Updated March 5, 2020 - 7:00 pm
The first case of coronavirus in Southern Nevada was confirmed Thursday, calling into question what major events might be canceled or postponed across Las Vegas.
And in the world of sports, nothing in the near future is more major than the NFL draft.
All of which creates a delicate balance: Weighing the concern for public health against the show must go on ethos of Las Vegas.
After all, this is the town’s maiden voyage hosting a draft, scheduled for April 23-25 at various locations on and around the Strip.
Some estimate more than 600,000 will attend the annual three-day party to watch and cheer and sometimes boo the selections of the 32 teams.
Think about that. We’re talking crowds over the entire draft that could account for three New Year’s Eve celebrations.
That’s a whole lot of NFL fans in close proximity breathing on one another.
So wondering whether the NFL should consider canceling the draft isn’t only the right thing to do, but also the responsible one. The idea of a red carpet at the fountains of Bellagio and players hearing their names called next to Caesars Forum is unquestionably glitzy.
But there are still more questions than answers regarding the virus. Still much mystery to it. Already, a handful of conventions and business events scheduled for Las Vegas over the next few months have been cancelled.
That’s understandable. This thing has a lot of people freaked out.
But we also need to keep in mind that we are a nation prone to panic and extremism. Just watch those making like Kyle Busch when shoving shopping carts past others to purchase toilet paper and bottled water in bulk.
But the truth is that, across the entire United States, as of late Thursday afternoon, there were 233 confirmed cases of COVID-19. Meaning, while the numbers show there are now 17 times as many new infections outside China (where the virus originated) as in it, the time for a U.S.-wide quarantine isn’t soon. Probably never.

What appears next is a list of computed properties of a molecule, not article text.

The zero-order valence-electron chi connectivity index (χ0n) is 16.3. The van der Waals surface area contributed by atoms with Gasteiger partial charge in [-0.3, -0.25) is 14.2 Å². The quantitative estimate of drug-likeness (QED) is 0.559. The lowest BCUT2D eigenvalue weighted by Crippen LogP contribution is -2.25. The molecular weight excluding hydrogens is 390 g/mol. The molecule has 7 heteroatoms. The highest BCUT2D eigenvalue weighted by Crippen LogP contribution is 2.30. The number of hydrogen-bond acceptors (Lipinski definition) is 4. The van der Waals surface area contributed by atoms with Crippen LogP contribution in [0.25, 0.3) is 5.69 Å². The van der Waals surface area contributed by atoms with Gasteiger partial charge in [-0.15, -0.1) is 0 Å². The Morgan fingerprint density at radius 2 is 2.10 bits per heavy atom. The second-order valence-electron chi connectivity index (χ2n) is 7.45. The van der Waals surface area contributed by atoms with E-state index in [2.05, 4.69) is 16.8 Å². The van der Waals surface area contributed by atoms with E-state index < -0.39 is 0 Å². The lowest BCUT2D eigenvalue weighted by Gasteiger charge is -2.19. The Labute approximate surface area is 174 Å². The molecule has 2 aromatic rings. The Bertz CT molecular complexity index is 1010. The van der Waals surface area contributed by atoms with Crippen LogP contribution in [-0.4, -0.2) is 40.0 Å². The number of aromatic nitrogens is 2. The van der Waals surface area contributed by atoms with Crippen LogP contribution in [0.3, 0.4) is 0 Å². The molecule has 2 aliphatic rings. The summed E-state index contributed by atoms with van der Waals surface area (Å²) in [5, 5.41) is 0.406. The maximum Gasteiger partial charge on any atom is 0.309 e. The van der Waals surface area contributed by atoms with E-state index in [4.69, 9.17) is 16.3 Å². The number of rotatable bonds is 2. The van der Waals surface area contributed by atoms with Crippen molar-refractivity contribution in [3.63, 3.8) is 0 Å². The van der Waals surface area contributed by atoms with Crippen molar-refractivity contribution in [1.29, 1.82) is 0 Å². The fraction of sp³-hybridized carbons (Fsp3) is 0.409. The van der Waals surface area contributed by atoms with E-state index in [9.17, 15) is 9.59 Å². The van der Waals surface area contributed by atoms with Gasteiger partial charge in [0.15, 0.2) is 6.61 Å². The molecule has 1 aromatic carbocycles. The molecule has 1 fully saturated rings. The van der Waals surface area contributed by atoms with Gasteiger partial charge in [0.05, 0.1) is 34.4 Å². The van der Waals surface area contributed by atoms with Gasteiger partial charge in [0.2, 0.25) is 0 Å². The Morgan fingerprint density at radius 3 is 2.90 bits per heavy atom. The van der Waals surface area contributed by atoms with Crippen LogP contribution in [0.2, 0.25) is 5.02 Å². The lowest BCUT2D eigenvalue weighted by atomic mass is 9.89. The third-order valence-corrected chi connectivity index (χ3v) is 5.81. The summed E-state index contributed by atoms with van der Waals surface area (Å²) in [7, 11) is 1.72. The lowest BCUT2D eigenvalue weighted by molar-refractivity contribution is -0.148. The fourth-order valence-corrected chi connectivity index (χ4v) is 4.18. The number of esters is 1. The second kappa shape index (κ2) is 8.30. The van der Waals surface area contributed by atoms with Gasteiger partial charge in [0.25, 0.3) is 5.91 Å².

You’re safe for now with just 10 rolls of paper towels.
This is also Las Vegas, where large gatherings are as common as comedy acts. Casino stocks fell sharply and gaming companies dropped as much as 14 percent following the local case being announced. But be assured there are still a whole lot of folks sitting around those tables across the city.
The idea that someone unknowingly infected from, say, Washington state or California, could arrive here in April for countless reasons other than attending the draft is hardly far-fetched.
A man in his 50s is said to be the case in Clark County. He reportedly had traveled to Washington state and Texas before arriving here.
Translation: Short of suspending all flights into Las Vegas — bit of a long shot at this point, no? — figuring out who are draft visitors compared to those who couldn’t tell Joe Burrow from Joe Jonas is beyond impractical.
You know, other than for those wearing jerseys while two-fisting a couple Bud Lights.
Full speed ahead
The NFL on Thursday said there are no plans to cancel the draft. Yet it did say it was monitoring developments closely. The draft host city hasn’t been determined for 2022, but it appears the league hasn’t given thought to trading Las Vegas as a site now for then. It shouldn’t. Not yet.
Voice messages left for both Steve Hill, CEO of the Las Vegas Convention and Visitors Authority, and Lori Nelson-Kraft, senior vice president of communications, weren’t returned.
I would assume, however, they would relay a similar message as the NFL.
It’s also the correct one for early March.
I attended the draft last year in Nashville, and from the banks of the Cumberland River to the length of Lower Broadway, there wasn’t a speck of space not inhabited by a cheering fan.
Shoulder-to-shoulder, thousands upon thousands celebrated.
That will be the scene — maybe even more so — awaiting Las Vegas in April.
Italy, hit harder by the virus than any other European country, has announced all sporting events through April 3 will be played behind closed doors. That makes all the sense in the world given the death toll there.
And if this is Nome, Alaska, hardly a budding tourism capital, then cancel the draft.
But it’s not. It’s Las Vegas. The epicenter of visitation.
People aren’t going to stop coming just because a draft is canceled.
For now, education about the virus continues to be the most critical of responses. There can’t be enough of it.
But if the ultimate choice is to cancel an NFL draft, then turn out the lights to the entire city and everyone stay home and lock the doors.
It’s not time for that. Not close, really.
Contact columnist Ed Graney at firstname.lastname@example.org or 702-383-4618. He can be heard on “The Press Box,” ESPN Radio 100.9 FM and 1100 AM, from 7 a.m. to 10 a.m. Monday through Friday. Follow @edgraney on Twitter.